Brining a Turkey

Brine the bird a day or two ahead of time to increase moisture for a juicier bird. The definition of brining is soaking meat in water or flavorings. Thaw the turkey before brining. In a large pot, add about 1 gallon of water or veggie broth, 1 cup of brown sugar (to promote skin browning), 3 bay leaves, 3 Tbsp. peppercorns, salt, and whatever herbs and spices your tastebuds prefer.

Create your own combination. For example: Add a cup of organic maple syrup for deep fall flavor, or add oranges for a touch of brightness. Heat the brine until the brown sugar and salt dissolve. Once the brine is completely cool, place the turkey in the pot. If needed, add more water to cover the bird. Refrigerate for one or two days.

How to Make Easy Gluten-Free Gravy

Plain turkey is gluten-free and making gluten-free gravy is simple. Make creamy gluten-free gravy from the leftover turkey juices. Pour the drippings from the baking sheet into a cup. Skim off some of the fat. Make a roux by melting butter in a saucepan at medium heat. (What is roux? Roux is equal parts flour and fat cooked together and used as a thickener). Slowly add equal parts rice flour or any gluten-free flour to the butter while stirring until it bubbles. Pour the drippings into the mix and whisk nonstop. Add whipping cream for a smooth and creamy gravy. Add salt and pepper to taste. Simmer until it’s thick and then it’s ready for the gravy boat.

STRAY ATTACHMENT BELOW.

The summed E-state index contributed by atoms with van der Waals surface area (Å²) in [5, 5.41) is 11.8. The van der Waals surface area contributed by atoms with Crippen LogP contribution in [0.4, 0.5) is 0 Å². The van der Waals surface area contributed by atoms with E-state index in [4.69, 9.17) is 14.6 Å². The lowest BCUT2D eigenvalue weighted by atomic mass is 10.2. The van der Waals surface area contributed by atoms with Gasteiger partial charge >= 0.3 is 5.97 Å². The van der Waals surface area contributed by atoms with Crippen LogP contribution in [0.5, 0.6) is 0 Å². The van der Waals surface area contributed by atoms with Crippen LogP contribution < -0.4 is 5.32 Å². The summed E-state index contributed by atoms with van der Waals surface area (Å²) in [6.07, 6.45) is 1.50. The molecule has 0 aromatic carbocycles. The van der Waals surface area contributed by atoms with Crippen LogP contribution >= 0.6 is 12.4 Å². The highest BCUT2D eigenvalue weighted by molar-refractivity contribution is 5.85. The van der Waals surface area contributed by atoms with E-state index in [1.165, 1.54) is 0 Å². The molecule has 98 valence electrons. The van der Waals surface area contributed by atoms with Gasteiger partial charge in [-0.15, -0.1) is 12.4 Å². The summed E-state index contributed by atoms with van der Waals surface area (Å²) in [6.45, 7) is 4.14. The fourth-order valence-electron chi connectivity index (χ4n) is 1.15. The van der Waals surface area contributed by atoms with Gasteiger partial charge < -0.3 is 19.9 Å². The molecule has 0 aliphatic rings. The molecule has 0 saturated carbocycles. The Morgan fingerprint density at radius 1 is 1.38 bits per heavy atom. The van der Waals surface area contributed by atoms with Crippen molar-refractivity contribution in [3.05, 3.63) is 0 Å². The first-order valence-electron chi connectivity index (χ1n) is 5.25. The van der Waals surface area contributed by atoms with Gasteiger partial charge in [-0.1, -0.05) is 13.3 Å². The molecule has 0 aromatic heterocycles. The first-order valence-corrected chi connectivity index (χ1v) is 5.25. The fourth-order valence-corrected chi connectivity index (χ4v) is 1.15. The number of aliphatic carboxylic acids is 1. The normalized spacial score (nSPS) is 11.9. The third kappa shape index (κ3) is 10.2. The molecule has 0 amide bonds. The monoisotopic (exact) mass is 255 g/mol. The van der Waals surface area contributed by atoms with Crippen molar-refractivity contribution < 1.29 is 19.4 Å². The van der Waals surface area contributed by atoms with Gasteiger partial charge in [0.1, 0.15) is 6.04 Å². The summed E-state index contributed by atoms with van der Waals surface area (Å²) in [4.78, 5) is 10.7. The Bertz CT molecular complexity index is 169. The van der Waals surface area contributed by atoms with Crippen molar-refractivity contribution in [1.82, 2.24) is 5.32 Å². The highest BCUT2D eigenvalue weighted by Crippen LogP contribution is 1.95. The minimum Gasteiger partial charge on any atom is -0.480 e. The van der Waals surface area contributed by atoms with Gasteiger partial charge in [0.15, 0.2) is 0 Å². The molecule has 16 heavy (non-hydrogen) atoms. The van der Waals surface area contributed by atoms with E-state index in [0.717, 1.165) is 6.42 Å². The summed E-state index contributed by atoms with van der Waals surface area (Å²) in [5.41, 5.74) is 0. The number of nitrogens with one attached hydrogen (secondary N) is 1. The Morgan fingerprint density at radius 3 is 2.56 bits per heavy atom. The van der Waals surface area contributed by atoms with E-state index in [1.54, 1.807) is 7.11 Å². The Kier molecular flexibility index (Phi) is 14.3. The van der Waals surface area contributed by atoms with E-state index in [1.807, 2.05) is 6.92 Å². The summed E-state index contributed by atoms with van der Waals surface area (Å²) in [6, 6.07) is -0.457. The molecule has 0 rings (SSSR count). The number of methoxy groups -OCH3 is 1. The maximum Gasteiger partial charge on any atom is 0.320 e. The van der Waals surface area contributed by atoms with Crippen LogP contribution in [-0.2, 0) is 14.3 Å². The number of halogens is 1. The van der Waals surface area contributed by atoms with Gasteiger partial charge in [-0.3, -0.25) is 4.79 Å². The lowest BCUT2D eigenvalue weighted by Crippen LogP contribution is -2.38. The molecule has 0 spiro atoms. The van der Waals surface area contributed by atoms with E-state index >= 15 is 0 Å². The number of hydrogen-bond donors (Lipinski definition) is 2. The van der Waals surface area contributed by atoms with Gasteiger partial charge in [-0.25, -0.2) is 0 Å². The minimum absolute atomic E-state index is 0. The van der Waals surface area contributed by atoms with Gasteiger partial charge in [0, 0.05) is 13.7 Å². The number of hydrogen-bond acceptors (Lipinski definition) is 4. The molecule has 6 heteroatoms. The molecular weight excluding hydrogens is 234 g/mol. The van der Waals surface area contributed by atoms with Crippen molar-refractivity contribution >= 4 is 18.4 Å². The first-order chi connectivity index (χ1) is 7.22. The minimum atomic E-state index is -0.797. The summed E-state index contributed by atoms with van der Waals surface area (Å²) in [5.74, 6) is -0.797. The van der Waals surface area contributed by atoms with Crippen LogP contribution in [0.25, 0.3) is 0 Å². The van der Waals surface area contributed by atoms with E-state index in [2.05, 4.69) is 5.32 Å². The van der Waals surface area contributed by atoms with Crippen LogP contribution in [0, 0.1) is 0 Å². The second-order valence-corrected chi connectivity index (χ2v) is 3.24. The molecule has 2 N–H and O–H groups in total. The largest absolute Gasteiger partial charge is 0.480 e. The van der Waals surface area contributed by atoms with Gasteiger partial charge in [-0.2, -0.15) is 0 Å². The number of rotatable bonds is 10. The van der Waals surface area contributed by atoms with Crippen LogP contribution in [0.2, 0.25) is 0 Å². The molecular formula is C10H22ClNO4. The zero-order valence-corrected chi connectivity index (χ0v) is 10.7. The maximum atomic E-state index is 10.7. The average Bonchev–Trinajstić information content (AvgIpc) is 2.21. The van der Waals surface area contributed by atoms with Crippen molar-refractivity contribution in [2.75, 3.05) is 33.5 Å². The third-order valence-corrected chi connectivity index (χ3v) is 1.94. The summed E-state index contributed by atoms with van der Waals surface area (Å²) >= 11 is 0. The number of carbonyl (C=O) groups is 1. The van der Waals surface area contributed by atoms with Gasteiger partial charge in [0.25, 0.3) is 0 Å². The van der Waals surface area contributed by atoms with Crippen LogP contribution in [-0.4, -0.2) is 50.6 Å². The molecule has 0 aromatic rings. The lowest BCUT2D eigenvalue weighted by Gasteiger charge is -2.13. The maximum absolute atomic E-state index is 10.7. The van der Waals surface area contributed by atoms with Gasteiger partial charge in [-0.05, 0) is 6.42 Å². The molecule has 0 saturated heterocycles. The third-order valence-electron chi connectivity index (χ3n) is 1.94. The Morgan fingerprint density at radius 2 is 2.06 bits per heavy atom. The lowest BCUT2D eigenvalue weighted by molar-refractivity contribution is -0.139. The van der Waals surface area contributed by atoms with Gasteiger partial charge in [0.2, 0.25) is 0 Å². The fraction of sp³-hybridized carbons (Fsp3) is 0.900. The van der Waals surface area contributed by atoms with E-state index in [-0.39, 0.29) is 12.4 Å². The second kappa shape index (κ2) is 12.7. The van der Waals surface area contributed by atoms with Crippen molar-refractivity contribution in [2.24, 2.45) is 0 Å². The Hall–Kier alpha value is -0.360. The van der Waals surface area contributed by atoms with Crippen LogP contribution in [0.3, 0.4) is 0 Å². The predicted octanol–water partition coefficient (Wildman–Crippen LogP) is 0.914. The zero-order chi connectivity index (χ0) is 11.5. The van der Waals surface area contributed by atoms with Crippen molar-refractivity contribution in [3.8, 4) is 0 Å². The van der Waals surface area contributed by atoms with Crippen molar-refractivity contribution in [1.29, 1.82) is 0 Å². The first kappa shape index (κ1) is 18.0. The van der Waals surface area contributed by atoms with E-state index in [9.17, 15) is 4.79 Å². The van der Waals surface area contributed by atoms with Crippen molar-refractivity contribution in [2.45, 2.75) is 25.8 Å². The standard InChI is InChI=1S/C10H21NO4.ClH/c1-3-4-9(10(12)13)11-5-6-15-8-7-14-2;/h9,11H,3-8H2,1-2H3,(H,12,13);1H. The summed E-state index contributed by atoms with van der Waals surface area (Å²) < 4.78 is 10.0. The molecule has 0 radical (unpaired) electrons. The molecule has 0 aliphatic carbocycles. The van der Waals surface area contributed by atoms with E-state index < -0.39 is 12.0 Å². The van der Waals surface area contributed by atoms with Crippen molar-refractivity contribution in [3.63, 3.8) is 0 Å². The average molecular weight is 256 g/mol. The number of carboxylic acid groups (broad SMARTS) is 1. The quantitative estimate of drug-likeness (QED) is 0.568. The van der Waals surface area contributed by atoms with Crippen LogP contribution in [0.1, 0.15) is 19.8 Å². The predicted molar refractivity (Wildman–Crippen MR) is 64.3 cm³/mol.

Sliced turkey with gravy.

Making gluten-free turkey gravy is a snap.

Homemade Turkey Stock Recipe

Recipe courtesy of Organic Valley chef Jason Trahan


1 Tbsp. canola or olive oil

Turkey parts—neck, backbone (cut up), and/or wings from a 14-16 lb. bird (you can spatchcock a turkey and use the leftovers from that)

1 large onion diced

1 tsp. salt

3 carrots, large, peeled, and cut into large chunks

3 celery stalks cut into large chunks

4 parsley sprigs

2 bay leaves

1 Tbsp. peppercorns

4 thyme sprigs

10 cups water


Heat the oil in a large heavy bottomed pot or Dutch oven. Add the turkey parts and onions to the pot, season with kosher salt, and cook over medium-high heat until browned, about 10-12 minutes. Be sure to rotate the turkey and onion while it cooks to prevent burning.

Add the remaining ingredients, bring to a boil, and reduce to a simmer. Simmer over very low heat for at least two hours (three is even better).

Line a colander with three or four layers of cheesecloth and strain into a large bowl. Discard the solids. Skim the fat from the surface if using immediately, or scrape it from the surface after the stock has chilled.

Divide the stock into smaller containers (quart or pint-size), cover, and refrigerate. Stock will keep in the refrigerator for five to seven days or frozen for three to five months.

If you haven’t found that perfect turkey yet, visit Organic Prairie. Organic Prairie turkeys are raised with the highest animal care standards and we never use antibiotics, added hormones, or harsh pesticides on our farms.

We hope these tips are helpful and wish you the happiest of holidays!

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